The results depend on the approximate number per minute and average duration of ping and non-ping (runner) jobs that will be run on a private location. To help calculate those values, the following NRQL queries will come in handy.

Jobs Running

FROM SyntheticsPrivateMinion SELECT max(minionJobsRunning) AS 'concurrent',clamp_min(derivative(minionJobsFinished,1 minute),0) AS 'finished per minute' WHERE minionLocation = 'YOUR_PRIVATE_LOCATION' TIMESERIES AUTO SINCE 2 days ago

Avg Duration by Type

FROM SyntheticCheck SELECT average((nr.internalQueueDuration+nr.executionDuration)/1e3) as 'avg job duration (s)' WHERE location = 'YOUR_PRIVATE_LOCATION' FACET type TIMESERIES AUTO SINCE 2 weeks ago

Note: The SyntheticsPrivateMinion event type is for the private location as a whole, whereas the SyntheticCheck event type will only give you results for one New Relic account and any monitors that exist therein. It’s not yet possible to get a holistic view of all monitors across all accounts unless you write in to New Relic Support and request this kind of analysis.

Some things to consider when planning for a CPM install:

  • How much memory does the host have available to Docker or to a Kubernetes node?
  • Are there other projects running alongside? We recommend a dedicated host for the Docker CPM, and a dedicated node for the Kubernetes CPM to avoid conflicts with other pods.
  • How many cpu cores are accessible to Docker? A quick docker info can provide you with those details.
  • If running the Kubernetes CPM in a multi-tenant cluster, setting resource quotas on each namespace will help to ensure enough resources are allocated to the CPM’s namespace.
  • What is the capacity of the disk system in terms of maximum sustained operations per second (IOPS)? Disk write is heaviest for scripted browser monitors since they save a large performance log file from Chrome after each job completes.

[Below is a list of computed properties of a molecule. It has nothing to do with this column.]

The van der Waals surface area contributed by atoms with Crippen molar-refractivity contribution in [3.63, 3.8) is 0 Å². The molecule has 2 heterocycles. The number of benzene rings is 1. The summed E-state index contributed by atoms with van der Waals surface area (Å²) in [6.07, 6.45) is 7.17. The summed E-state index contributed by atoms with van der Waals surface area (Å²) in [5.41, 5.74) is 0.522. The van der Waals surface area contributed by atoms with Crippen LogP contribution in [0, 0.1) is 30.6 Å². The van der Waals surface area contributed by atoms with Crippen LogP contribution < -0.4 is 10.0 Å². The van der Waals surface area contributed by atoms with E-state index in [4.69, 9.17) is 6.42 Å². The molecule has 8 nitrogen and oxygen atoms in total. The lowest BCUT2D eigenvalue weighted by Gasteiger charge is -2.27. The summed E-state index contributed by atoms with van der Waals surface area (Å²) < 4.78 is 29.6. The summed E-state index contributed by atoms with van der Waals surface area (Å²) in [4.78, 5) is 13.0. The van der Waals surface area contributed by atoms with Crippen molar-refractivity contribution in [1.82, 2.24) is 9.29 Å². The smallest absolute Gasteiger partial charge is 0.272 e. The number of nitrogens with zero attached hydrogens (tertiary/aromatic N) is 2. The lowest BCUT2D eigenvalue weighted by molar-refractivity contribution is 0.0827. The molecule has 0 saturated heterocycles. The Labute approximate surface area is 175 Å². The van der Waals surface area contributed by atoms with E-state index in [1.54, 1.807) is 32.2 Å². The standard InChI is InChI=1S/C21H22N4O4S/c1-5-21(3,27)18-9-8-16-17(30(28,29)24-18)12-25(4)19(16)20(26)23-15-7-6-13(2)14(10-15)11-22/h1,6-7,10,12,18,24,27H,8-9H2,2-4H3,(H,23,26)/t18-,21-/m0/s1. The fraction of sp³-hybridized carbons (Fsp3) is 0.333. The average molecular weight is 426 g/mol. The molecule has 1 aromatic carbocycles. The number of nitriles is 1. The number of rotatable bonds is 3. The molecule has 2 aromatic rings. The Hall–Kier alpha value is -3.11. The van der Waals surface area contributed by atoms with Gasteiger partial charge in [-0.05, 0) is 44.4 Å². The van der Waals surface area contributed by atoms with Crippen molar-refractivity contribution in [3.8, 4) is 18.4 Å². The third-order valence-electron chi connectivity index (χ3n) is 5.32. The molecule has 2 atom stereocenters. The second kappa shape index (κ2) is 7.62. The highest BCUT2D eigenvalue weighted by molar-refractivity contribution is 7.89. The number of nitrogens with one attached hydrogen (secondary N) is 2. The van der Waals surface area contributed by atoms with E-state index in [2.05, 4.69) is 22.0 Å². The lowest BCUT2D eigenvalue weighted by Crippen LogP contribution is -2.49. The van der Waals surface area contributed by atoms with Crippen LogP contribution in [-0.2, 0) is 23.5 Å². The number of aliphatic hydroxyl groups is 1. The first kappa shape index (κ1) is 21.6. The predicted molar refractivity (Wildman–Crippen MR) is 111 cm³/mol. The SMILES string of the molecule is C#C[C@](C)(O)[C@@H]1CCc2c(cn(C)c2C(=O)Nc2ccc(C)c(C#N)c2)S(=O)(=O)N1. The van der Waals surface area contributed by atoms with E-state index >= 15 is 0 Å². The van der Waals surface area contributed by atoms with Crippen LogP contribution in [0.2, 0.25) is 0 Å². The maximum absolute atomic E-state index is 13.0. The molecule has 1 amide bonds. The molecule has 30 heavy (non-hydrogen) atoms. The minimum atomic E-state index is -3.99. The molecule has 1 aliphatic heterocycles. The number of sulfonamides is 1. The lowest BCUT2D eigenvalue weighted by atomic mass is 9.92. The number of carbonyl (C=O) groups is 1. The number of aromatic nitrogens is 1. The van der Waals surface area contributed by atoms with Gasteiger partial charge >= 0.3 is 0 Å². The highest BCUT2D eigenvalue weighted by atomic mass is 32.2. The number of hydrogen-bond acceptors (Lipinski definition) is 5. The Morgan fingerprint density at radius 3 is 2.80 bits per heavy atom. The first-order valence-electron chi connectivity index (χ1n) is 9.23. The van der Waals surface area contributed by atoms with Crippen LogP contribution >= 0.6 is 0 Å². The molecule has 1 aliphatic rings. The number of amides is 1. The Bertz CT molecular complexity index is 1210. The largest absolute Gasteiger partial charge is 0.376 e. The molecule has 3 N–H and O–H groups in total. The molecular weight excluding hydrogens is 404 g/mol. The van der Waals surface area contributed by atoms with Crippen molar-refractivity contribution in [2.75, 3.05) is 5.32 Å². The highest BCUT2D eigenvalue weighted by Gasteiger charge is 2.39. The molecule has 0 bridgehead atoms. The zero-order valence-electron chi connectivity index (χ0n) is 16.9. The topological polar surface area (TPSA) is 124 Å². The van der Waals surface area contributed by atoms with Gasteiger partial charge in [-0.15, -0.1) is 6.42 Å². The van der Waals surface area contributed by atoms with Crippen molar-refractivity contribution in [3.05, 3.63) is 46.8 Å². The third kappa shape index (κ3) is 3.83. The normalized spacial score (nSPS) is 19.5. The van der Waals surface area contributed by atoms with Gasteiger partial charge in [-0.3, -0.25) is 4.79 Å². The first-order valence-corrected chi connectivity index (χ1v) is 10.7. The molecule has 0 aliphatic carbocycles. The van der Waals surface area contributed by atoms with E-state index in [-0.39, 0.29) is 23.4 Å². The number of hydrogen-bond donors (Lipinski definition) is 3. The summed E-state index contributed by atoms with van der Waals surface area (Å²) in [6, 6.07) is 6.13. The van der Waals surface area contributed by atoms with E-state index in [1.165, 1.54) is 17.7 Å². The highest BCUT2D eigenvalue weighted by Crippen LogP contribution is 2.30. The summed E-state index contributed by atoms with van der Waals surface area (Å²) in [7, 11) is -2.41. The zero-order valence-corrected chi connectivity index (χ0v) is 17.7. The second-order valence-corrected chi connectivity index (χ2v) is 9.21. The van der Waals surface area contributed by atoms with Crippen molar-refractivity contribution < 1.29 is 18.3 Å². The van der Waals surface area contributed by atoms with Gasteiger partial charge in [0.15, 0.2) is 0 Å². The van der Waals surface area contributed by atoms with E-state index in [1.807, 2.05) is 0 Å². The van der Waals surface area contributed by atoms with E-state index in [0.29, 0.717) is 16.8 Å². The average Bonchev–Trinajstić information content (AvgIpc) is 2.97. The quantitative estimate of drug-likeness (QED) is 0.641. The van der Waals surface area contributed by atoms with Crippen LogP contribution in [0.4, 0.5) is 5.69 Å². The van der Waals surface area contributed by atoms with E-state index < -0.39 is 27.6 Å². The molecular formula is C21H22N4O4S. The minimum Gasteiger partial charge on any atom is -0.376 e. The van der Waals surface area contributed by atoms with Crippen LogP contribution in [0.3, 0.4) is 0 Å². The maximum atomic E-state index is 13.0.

See this article on rightsizing for the Kubernetes CPM, especially if a node has insufficient resources, health checks are failing, the minion pod is restarting, and/or the PVC is requesting access mode ReadWriteOnce (RWO).

The number of CPM instances is determined by how many hosts or nodes you want to run the CPM on. Each instance helps to balance the load across the CPMs and provide some failover protection. This is a best practice.

The CPM is a container orchestrator, so it’s best to run only one CPM per host or node to avoid resource contention issues. It will scale to maximize the resources available to it up to the heavy and lightweight worker values.

Docker CPM

The number of worker threads is set by the MINION_HEAVY_WORKERS and MINION_LIGHTWEIGHT_WORKERS environment variables, or by the cpu core count on the host if the environment variables are not set (num_cpu for heavy workers, 25*num_cpu for lightweight workers). The CPM will utilize the available hardware provided to it such that more CPU cores will yield more worker threads. The consideration here is that each heavy worker thread should be provided 2.5 GiB of memory to adequately support the CPM.

Kubernetes CPM

The number of worker threads is set by the heavyWorkers and lightweightWorkers values in our Helm chart. They default to 2 and 50 respectively. These values can be increased provided that the node has sufficient resources. If provided a PVC that requests access mode ReadWriteMany (RWX), multiple nodes can be utilized which helps to reduce the resources required by any one node.

We have a formula to help get a general idea of how many jobs each worker thread can process per minute. A general rule of thumb is to keep heavy jobs per worker per minute to 2 or less. This leaves room for jobs that soft fail and need to be retried (up to 2 more times), and jobs that time out at 180 seconds (the default timeout value).

Here is a formula you can use to calculate jobs per heavy worker thread per minute. Each heavy worker handles a non-ping job in a “runner container” that gets created and destroyed for each job:

number of non-ping monitors / (avg monitor frequency * number of heavy workers * hosts)

Note: Scripted API monitors use fewer resources than simple and scripted browser monitors.

For example, let’s say you have:

non-ping monitors     : 100